for granted, but sometimes you think, oh i'm a little tired today i don't want to play this again, but not any more. i feel such gratitude. the first concert is called from silence to celebration, which seems strangely appropriate. organisers hoping the audience will simply enjoy the moment and be free. tim allman, bbc news. a reminder of our top story. the us military says it mistakenly killed 10 afghan civilians in a drone strike in kabul last month, missing the intended target. seven of the dead were children. this is a major reversal of the pentagon's position , at the time, us officials had said the strike was justified and righteous, because it prevented militants from using a car bomb to attack
the airport. you can reach me on twitter — i'm @ lucyegrey. hello there. many of us yesterday had a decent day of weather. temperatures reached 22.3 degrees celsius in the warmest spots, but it wasn't like that everywhere. in argyll and bute, cloudy for much of the day with rain and mist and fog patches over the high ground until this happened. later on, as the weather fronts started to clear through, some of the cloud from the front was lit up by the setting sun, and it was a glorious end to the day. there is that weather front on the satellite picture, this stripe of cloud you can see here. the weather fronts associated with this cloud are particularly slow—moving, and they're going to take the whole of the weekend before they reach right the way across to the eastern side of the country. so, this weekend, mixed picture — could be a bit of rain around on saturday, but for many areas, it's a dry day.
by sunday, outbreaks of rain become a bit more extensive, heavy and thundery as well for some. so, as i say, a mixed fortune, really. for southern and eastern scotland, western areas of england and wales, it's a cloudy start to the day with outbreaks of light rain and drizzle, probably some mist and fog patches mixed in as well. to the east of our weather front, perhaps east wales, but definitely central and eastern england, there'll be a lot of dry weather, sunny spells and warm in that september sunshine — highs up to 23. brighter slice of weather as well for west scotland and northern ireland, but here, a fresher feel to the weather, temperatures 17—19. now, saturday night sees heavy, thundery rain start to break out across wales, moving in across northern england, into scotland as well, so there will be some heavy downpours around. and then, through sunday, this area of heavy and potentially thundery rain will continue to push eastwards and become really slow—moving across parts of central and eastern england. there's a risk of some localised flooding, 30—110 mm possible in one or two areas. in the wettest areas, that's enough to cause some localised surface water flooding. at the same time, the western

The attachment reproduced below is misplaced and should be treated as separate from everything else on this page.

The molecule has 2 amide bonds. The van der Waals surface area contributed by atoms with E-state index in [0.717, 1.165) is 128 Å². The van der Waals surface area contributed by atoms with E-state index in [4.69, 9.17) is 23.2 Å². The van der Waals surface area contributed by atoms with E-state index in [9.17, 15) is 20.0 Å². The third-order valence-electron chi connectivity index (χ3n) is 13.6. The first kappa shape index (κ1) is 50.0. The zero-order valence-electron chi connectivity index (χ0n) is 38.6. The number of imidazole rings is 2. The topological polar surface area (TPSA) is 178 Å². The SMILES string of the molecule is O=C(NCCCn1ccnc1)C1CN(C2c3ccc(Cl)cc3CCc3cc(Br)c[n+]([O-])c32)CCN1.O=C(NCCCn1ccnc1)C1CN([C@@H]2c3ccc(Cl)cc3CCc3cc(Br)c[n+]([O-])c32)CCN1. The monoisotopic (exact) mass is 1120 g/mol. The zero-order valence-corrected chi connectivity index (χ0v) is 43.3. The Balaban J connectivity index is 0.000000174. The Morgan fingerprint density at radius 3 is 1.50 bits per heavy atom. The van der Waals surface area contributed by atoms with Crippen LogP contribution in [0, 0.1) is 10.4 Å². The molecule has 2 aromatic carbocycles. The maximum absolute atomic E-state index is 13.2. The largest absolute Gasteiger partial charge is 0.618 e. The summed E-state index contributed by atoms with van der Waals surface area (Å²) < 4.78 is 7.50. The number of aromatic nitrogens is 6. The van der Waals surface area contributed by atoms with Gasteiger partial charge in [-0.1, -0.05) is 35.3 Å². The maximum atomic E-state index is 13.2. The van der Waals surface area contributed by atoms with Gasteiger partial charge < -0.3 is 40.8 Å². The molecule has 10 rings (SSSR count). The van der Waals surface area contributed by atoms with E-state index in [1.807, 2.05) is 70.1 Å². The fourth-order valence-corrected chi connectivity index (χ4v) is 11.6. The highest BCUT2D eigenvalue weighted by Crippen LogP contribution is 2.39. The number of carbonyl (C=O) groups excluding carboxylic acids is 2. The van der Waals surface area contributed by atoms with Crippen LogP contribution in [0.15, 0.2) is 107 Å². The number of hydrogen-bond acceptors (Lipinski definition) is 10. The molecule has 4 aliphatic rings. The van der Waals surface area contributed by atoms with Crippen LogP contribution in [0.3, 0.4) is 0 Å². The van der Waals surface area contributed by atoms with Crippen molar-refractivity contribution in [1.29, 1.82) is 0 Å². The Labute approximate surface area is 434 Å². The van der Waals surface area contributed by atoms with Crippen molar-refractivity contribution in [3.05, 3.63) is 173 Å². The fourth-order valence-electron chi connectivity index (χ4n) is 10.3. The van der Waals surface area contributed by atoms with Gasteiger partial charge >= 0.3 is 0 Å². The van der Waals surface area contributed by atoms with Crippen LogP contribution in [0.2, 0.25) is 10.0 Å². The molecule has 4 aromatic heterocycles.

side of the country will turn brighter and drier and a bit sunnier through sunday afternoon. by monday, could still be a little bit of rain left over across east anglia and the far southeast of england, but otherwise, pressure will be building across the country for a time for monday and for tuesday as well, and that means for most of us, we're looking at a fine spell of weather with sunny spells. temperatures into the high teens or even the low 20s. however, it's not going to stay that way because, into the middle part of next week, we're going to see low pressure move in, bringing some heavy rain across the country and some much windier weather on the way as well.
this is bbc news. the headlines: a top american general�*s confirmed one of the last military operations in afghanistan inadvertently killed 10 members of an innocent family. the head of us central command said an investigation had found a drone strike killed an aid worker and nine relatives — seven of them children. france is recalling its ambassadors from australia and the united states in what it describes as an exceptional decision. the french foreign minister said the ambassadors were returning due to the seriousness of the announcement made on wednesday that australia would scrap a multi—billion dollar deal to buy french—designed submarines. the former president of algeria, abdelaziz bouteflika, has died after a long illness aged eighty four. he led the north african country for nearly two decades, but the ailing president's decision in 2019 to seek a fifth term led to massive street protests.